Was there a specific faculty member or peer who especially inspired you while at the School of the Arts? If so, who and how?
Yes. Andrew Sarris. He helped me to see films subtextually. In a concrete example he showed a class an Ophuls film -- The Earrings of Madame de... -- and he had the projectionist run a sequence over and over and asked us to notice what was extraneous in just that sequence, what was not absolutely necessary in telling the story. And that part was Ophuls's "style" and one of the little brushstrokes that conveyed a vision, apart from the surface narrative. He always naturally went right to the philosophical underpinnings of any film, without effort, and the knack for doing this rubbed off on me.
How did attending the School of the Arts impact your work and career as an artist?
It was all about Andrew Sarris, as I described above. This was a great professor and it was in his classes that I came to really see film's potential for describing the human condition. He was always looking for the highest aspirations from the filmmakers he held in esteem and I came to know why some films had real depth and soul while others-- though perhaps perfectly entertaining and even quite intelligent -- fell short of that. He saw films like we read novels, critiquing them with that kind of literary scrutiny. All of what I've said has deeply and permanently affected what I want and demand of myself as an artist, so I would say that's quite an impact.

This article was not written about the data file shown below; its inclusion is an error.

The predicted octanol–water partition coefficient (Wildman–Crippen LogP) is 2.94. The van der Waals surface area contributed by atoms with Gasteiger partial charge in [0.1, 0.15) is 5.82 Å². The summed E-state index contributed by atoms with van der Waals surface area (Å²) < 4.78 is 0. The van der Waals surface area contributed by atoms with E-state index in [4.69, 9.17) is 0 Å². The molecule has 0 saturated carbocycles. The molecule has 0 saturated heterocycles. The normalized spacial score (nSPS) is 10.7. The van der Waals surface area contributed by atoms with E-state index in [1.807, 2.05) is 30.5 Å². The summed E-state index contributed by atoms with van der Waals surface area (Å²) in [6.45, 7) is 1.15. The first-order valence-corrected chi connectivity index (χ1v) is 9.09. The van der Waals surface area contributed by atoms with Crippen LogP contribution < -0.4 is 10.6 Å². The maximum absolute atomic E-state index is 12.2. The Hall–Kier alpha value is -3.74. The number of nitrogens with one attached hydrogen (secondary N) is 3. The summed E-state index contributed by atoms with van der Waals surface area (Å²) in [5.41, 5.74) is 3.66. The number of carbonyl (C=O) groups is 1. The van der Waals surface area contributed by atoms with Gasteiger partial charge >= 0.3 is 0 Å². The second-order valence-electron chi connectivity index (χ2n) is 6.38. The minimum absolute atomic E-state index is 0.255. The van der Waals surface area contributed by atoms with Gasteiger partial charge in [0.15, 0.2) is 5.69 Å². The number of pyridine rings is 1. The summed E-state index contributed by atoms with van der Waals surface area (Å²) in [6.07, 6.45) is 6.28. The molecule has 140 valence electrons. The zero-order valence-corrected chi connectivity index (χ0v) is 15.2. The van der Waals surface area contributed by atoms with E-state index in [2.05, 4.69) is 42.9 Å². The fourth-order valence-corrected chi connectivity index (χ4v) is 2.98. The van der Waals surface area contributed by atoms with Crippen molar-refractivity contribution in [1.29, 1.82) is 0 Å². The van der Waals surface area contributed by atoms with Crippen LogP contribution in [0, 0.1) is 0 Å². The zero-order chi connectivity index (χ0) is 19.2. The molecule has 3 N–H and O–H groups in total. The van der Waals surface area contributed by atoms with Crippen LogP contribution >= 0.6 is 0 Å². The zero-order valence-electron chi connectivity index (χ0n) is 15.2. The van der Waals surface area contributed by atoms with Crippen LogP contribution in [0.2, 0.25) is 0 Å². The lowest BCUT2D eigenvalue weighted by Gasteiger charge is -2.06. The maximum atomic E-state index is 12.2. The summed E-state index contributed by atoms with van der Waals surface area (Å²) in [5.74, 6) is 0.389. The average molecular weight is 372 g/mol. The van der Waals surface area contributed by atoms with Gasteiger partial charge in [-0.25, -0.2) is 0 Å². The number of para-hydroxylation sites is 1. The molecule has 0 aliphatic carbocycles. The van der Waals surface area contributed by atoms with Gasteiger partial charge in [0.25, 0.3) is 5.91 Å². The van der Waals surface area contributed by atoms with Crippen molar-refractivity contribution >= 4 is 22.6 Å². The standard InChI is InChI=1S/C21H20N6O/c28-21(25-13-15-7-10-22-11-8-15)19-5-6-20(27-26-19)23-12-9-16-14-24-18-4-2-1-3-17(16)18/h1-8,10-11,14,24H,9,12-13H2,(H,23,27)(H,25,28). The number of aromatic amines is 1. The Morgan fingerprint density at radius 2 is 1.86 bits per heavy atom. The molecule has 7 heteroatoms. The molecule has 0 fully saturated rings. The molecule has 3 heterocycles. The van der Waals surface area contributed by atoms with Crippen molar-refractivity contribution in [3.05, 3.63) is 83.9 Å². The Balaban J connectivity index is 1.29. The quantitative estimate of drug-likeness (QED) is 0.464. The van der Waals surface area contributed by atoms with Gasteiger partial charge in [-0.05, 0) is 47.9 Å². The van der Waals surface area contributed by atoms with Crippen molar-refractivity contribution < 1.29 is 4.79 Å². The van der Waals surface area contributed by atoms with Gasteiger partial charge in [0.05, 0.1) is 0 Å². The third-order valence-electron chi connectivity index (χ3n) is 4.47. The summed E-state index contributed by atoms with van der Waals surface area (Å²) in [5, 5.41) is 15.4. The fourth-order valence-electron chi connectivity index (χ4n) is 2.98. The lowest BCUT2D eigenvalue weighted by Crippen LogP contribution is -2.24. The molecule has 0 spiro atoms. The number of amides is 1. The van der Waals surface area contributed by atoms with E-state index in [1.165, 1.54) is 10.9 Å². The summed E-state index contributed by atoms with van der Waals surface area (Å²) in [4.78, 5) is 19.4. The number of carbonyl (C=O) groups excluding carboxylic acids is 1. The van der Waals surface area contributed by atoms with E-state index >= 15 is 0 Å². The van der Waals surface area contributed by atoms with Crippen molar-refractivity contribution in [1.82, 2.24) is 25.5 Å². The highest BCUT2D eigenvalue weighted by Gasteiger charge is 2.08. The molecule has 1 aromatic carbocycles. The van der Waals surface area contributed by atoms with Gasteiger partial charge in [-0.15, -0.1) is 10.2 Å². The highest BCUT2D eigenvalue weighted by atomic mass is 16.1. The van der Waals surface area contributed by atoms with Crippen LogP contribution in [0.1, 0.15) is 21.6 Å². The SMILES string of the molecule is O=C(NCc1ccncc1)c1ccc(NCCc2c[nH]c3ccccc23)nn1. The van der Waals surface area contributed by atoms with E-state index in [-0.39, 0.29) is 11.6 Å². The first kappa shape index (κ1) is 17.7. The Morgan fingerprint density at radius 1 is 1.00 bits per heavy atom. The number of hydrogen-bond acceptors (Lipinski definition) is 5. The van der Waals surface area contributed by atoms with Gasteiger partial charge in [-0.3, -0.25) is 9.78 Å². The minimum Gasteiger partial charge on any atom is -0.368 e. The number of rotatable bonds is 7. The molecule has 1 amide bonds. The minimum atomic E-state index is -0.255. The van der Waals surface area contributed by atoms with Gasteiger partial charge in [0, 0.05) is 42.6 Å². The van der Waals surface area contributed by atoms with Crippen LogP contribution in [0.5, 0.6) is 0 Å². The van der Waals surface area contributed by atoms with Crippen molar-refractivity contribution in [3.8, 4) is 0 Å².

If you could revisit any piece you created during your time at the School of the Arts, which would it be? Why?
In my script for After Hours which was later directed by Martin Scorsese, I would have prepared the story more solidly for the ending I wanted when it went into production, that ending being the main character's re-entering into a giant woman's womb and then waking up naked and in the fetal position on lower Sixth Avenue as the sun is coming up. I would have made that the inevitable ending so it could not have been ditched.
What was your favorite or most memorable class while at the School of the Arts?
Andrew Sarris's History of Cinema.
About Joseph Minion
Grew up in north New Jersey; moved to New York in 1977 and started making experimental films at the Collective for Living Cinema. Started film school at NYU and finished at Columbia. Thesis script made into film After Hours; next script made was Vampire's Kiss (co-produced by another Columbia alumnus, Barbara Zitwer). Cult films Motorama; Daddy's Boys; On the Run; Trafficking. Many screenplays. Have taught at School of Visual Arts, Long Island University, NYU, USC and the North Carolina Schoolf of Arts. Recently directed feature documentary on the mounting of a play about Vincent van Gogh in NYC.